The Tour Divide is a harrowing bike race. And that's true even if you don't have diabetes. The 2,745 mile race follows the Continental Divide from Banff, Alberta to Antelope Wells, New Mexico and challenges racers to complete the distance unsupported by anyone else and living off the food and water they can carry on their backs. Coloradoan Jarral Ryter will start this ambitious journey today, and in addition to carrying his tent, food, and water, he'll also have to carry insulin for his Type I diabetes. Ryter's nephew, filmmaker Kyan Krumdieck, will be following Ryter by car on this journey and making a documentary about the ordeal, and he needs your help to do it.
Fresh from screening his short film,Peep Show
, at Cannes, Krumdieck is a Colorado-born, New Zealand-raised filmmaker. He says the idea for him to make this documentary initially came out of family concern for Ryter's safety. "It started off as my mom saying, 'We have to have a car near him,'" Krumdieck remembers. "We know that the car can't help him in any way, but if his blood sugar does get low and he's in the middle of the New Mexican desert and it's literally a hundred miles to the nearest farm house, he could quite easily die." Krumdieck's grandparents decided to take their RV along the route, and Krumdieck will follow with a film crew to document parts of the trip for a documentary titled
While the documentary will focus on Ryter's epic bicycle trip, Krumdieck says that he is also looking to find parallel stories along the way that follow people who are also tackling big obstacles. "The theme that I want is of someone against all odds choosing quite an extreme, sort of ridiculous, giant thing that they're going to do," Krumdieck explains. "I also like the theme of someone having to constantly maintain their existence. Every four hours he has to check his blood sugar and he has to keep track of how many calories he's burning every hour and how much food he's taking in and how much insulin he's injecting, so he's having to do all those sorts of equations every hour of the entire race for a month."
The film crew plans to make stops along the way to supplement the story with interviews with Ryter's wife, children, and parents about their feelings toward his trip, as well as stories with more abstract connections. One story Krumdieck will dig into is in Tuba City, Arizona at a Navajo reservation that's contaminated by uranium. "There was a lot of mining in the area in the 60s, and their land is still contaminated with uranium. But no one's legally recognized that and the mining company hasn't had to pay anything for it," explains Krumdieck. "The self maintenance is that they constantly have to truck in their own water and food."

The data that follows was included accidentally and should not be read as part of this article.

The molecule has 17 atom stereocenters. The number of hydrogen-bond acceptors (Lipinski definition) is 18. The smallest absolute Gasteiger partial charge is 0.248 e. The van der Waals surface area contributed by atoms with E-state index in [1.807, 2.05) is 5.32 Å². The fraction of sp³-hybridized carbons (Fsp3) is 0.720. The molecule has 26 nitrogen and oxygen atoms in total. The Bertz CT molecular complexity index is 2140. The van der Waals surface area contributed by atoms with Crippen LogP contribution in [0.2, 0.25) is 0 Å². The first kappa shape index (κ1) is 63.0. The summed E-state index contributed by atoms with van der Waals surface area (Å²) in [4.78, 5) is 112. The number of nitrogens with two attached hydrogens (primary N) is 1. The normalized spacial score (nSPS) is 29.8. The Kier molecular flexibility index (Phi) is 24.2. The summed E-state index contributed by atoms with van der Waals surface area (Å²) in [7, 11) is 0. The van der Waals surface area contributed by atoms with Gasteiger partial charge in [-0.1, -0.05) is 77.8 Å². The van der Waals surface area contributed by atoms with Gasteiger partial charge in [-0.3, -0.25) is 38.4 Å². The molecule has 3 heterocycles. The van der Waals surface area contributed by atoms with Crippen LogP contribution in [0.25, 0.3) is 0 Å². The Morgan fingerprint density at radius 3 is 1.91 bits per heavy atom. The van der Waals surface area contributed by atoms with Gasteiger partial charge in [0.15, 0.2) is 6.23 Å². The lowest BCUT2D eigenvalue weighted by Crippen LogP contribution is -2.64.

Along the way, Krumdieck will document and have to face his own big obstacle, though he recognizes that it seems laughably trivial compared to his uncle's: he has to learn to drive. During the tail end of the trip, Krumdieck will be the only one on the road, and that means he has to learn during the first part and pass a driver's test en route. "I kind of have a neurotic fear of winding highways and driving," says Krumdieck. "It's kind of pathetically small in comparison to what he's doing. It's parallel to him and it's a big thing for me, but compared to biking all the way it's not that big of a thing."
Overall, Krumdieck says he hopes the film will be inspirational as well as entertaining and help chronicle the ways that people battle their own personal obstacles. "We're going down the spine of the country and really getting a cross-section of people in America," says Krumdieck. "I'd like to see where Americans are after the recession and to sort of see how people, given their own problems like diabetes, what big things they're trying to do to overcome them."
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To help fund expenses like gas and money for campsites, The Thin Line has an IndieGoGo campaign running for $3000 to get the crew across the country. You can donate through June 26 for a variety of rewards (including a postcard from the road, Ryter's book, Mountain Biking: Colorado's Front Range, and quilted landscape art by Krumdieck's grandmother) here. For more information on the progress of the journey, like The Thin Line on Facebook or email Krumdieck at email@example.com.